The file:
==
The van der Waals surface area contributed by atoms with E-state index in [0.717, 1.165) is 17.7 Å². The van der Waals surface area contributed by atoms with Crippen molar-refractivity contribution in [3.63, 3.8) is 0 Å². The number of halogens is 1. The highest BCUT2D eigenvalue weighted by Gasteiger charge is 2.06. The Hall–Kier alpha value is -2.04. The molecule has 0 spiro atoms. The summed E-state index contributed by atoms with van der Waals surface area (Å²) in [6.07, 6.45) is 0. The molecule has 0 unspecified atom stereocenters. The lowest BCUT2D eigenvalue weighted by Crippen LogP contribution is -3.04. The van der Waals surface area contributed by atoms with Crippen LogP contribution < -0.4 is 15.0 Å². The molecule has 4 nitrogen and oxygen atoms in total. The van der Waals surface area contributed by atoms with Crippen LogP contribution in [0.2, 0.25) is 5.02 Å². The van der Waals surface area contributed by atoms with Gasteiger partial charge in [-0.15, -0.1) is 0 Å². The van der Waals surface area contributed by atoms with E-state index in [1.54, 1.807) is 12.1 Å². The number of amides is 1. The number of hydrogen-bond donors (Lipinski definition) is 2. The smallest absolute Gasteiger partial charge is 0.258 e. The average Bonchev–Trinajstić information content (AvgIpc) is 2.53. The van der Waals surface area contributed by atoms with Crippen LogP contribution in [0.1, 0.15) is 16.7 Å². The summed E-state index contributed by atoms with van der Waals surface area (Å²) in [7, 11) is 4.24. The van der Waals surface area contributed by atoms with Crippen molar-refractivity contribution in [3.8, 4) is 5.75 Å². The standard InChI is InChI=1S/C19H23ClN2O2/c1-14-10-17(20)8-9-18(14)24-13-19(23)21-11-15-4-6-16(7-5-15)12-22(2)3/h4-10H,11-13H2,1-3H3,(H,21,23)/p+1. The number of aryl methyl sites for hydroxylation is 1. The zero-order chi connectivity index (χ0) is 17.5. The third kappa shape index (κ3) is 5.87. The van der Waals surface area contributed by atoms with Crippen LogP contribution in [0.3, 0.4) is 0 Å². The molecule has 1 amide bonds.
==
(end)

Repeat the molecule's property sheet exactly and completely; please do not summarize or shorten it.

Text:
The van der Waals surface area contributed by atoms with E-state index in [0.717, 1.165) is 17.7 Å². The van der Waals surface area contributed by atoms with Crippen molar-refractivity contribution in [3.63, 3.8) is 0 Å². The number of halogens is 1. The highest BCUT2D eigenvalue weighted by Gasteiger charge is 2.06. The Hall–Kier alpha value is -2.04. The molecule has 0 spiro atoms. The summed E-state index contributed by atoms with van der Waals surface area (Å²) in [6.07, 6.45) is 0. The molecule has 0 unspecified atom stereocenters. The lowest BCUT2D eigenvalue weighted by Crippen LogP contribution is -3.04. The van der Waals surface area contributed by atoms with Crippen LogP contribution < -0.4 is 15.0 Å². The molecule has 4 nitrogen and oxygen atoms in total. The van der Waals surface area contributed by atoms with Crippen LogP contribution in [0.2, 0.25) is 5.02 Å². The van der Waals surface area contributed by atoms with Gasteiger partial charge in [-0.15, -0.1) is 0 Å². The van der Waals surface area contributed by atoms with E-state index in [1.54, 1.807) is 12.1 Å². The number of amides is 1. The number of hydrogen-bond donors (Lipinski definition) is 2. The smallest absolute Gasteiger partial charge is 0.258 e. The average Bonchev–Trinajstić information content (AvgIpc) is 2.53. The van der Waals surface area contributed by atoms with Crippen LogP contribution in [0.1, 0.15) is 16.7 Å². The summed E-state index contributed by atoms with van der Waals surface area (Å²) in [7, 11) is 4.24. The van der Waals surface area contributed by atoms with Crippen molar-refractivity contribution in [3.8, 4) is 5.75 Å². The standard InChI is InChI=1S/C19H23ClN2O2/c1-14-10-17(20)8-9-18(14)24-13-19(23)21-11-15-4-6-16(7-5-15)12-22(2)3/h4-10H,11-13H2,1-3H3,(H,21,23)/p+1. The number of aryl methyl sites for hydroxylation is 1. The zero-order chi connectivity index (χ0) is 17.5. The third kappa shape index (κ3) is 5.87. The van der Waals surface area contributed by atoms with Crippen LogP contribution in [0.3, 0.4) is 0 Å². The molecule has 1 amide bonds.